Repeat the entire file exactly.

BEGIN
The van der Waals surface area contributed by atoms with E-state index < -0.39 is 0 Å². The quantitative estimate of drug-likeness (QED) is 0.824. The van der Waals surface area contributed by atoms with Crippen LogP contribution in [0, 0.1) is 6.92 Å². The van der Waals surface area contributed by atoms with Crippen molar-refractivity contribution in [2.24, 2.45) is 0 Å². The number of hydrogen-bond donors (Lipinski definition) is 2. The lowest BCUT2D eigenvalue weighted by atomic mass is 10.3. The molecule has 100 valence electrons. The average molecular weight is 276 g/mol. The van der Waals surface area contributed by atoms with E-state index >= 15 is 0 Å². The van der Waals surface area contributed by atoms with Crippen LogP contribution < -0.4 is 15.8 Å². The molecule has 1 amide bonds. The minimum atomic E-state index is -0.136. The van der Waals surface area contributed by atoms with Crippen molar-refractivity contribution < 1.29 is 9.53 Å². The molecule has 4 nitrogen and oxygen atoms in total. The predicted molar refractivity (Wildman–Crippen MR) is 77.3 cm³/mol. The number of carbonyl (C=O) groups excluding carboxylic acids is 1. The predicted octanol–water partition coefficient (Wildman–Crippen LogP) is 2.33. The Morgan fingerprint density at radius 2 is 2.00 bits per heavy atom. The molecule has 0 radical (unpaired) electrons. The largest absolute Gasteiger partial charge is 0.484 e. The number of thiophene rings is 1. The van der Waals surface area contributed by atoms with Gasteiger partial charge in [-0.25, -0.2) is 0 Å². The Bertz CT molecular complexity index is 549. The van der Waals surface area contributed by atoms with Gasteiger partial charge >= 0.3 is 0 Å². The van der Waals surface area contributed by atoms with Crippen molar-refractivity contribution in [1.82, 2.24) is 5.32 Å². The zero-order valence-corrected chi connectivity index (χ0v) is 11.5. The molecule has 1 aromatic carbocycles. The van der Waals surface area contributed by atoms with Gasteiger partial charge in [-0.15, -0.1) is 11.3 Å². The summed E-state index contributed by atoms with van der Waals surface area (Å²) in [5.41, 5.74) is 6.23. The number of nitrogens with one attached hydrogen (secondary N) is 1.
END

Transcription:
The van der Waals surface area contributed by atoms with E-state index < -0.39 is 0 Å². The quantitative estimate of drug-likeness (QED) is 0.824. The van der Waals surface area contributed by atoms with Crippen LogP contribution in [0, 0.1) is 6.92 Å². The van der Waals surface area contributed by atoms with Crippen molar-refractivity contribution in [2.24, 2.45) is 0 Å². The number of hydrogen-bond donors (Lipinski definition) is 2. The lowest BCUT2D eigenvalue weighted by atomic mass is 10.3. The molecule has 100 valence electrons. The average molecular weight is 276 g/mol. The van der Waals surface area contributed by atoms with E-state index >= 15 is 0 Å². The van der Waals surface area contributed by atoms with Crippen LogP contribution < -0.4 is 15.8 Å². The molecule has 1 amide bonds. The minimum atomic E-state index is -0.136. The van der Waals surface area contributed by atoms with Crippen molar-refractivity contribution < 1.29 is 9.53 Å². The molecule has 4 nitrogen and oxygen atoms in total. The predicted molar refractivity (Wildman–Crippen MR) is 77.3 cm³/mol. The number of carbonyl (C=O) groups excluding carboxylic acids is 1. The predicted octanol–water partition coefficient (Wildman–Crippen LogP) is 2.33. The Morgan fingerprint density at radius 2 is 2.00 bits per heavy atom. The molecule has 0 radical (unpaired) electrons. The largest absolute Gasteiger partial charge is 0.484 e. The number of thiophene rings is 1. The van der Waals surface area contributed by atoms with Gasteiger partial charge in [-0.25, -0.2) is 0 Å². The Bertz CT molecular complexity index is 549. The van der Waals surface area contributed by atoms with Gasteiger partial charge >= 0.3 is 0 Å². The van der Waals surface area contributed by atoms with Crippen molar-refractivity contribution in [1.82, 2.24) is 5.32 Å². The zero-order valence-corrected chi connectivity index (χ0v) is 11.5. The molecule has 1 aromatic carbocycles. The van der Waals surface area contributed by atoms with Gasteiger partial charge in [-0.15, -0.1) is 11.3 Å². The summed E-state index contributed by atoms with van der Waals surface area (Å²) in [5.41, 5.74) is 6.23. The number of nitrogens with one attached hydrogen (secondary N) is 1.